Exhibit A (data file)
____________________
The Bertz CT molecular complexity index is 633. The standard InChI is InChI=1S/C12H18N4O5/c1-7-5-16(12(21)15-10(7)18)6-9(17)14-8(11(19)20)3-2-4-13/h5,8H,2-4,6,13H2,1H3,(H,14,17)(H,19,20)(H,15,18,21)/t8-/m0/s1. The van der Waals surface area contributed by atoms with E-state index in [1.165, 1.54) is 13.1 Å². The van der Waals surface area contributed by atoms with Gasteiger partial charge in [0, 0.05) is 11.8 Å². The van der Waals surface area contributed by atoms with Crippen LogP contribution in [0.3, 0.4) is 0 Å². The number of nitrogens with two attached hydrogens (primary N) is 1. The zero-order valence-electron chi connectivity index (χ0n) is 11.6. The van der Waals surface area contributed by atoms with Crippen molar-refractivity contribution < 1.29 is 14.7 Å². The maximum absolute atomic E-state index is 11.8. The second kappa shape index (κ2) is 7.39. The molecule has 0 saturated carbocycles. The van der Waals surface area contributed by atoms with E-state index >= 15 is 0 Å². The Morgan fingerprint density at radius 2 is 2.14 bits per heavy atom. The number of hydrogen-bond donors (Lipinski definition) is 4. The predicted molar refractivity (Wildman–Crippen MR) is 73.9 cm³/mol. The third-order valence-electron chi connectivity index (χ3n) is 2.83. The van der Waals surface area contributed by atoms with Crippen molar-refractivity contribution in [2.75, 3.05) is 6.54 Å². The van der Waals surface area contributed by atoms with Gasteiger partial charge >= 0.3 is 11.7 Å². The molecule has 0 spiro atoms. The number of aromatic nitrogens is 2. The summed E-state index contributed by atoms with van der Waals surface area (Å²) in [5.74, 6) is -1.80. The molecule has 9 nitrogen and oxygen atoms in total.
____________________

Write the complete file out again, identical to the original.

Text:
The Bertz CT molecular complexity index is 633. The standard InChI is InChI=1S/C12H18N4O5/c1-7-5-16(12(21)15-10(7)18)6-9(17)14-8(11(19)20)3-2-4-13/h5,8H,2-4,6,13H2,1H3,(H,14,17)(H,19,20)(H,15,18,21)/t8-/m0/s1. The van der Waals surface area contributed by atoms with E-state index in [1.165, 1.54) is 13.1 Å². The van der Waals surface area contributed by atoms with Gasteiger partial charge in [0, 0.05) is 11.8 Å². The van der Waals surface area contributed by atoms with Crippen LogP contribution in [0.3, 0.4) is 0 Å². The number of nitrogens with two attached hydrogens (primary N) is 1. The zero-order valence-electron chi connectivity index (χ0n) is 11.6. The van der Waals surface area contributed by atoms with Crippen molar-refractivity contribution < 1.29 is 14.7 Å². The maximum absolute atomic E-state index is 11.8. The second kappa shape index (κ2) is 7.39. The molecule has 0 saturated carbocycles. The van der Waals surface area contributed by atoms with E-state index >= 15 is 0 Å². The Morgan fingerprint density at radius 2 is 2.14 bits per heavy atom. The number of hydrogen-bond donors (Lipinski definition) is 4. The predicted molar refractivity (Wildman–Crippen MR) is 73.9 cm³/mol. The third-order valence-electron chi connectivity index (χ3n) is 2.83. The van der Waals surface area contributed by atoms with Crippen molar-refractivity contribution in [2.75, 3.05) is 6.54 Å². The van der Waals surface area contributed by atoms with Gasteiger partial charge >= 0.3 is 11.7 Å². The molecule has 0 spiro atoms. The number of aromatic nitrogens is 2. The summed E-state index contributed by atoms with van der Waals surface area (Å²) in [5.74, 6) is -1.80. The molecule has 9 nitrogen and oxygen atoms in total.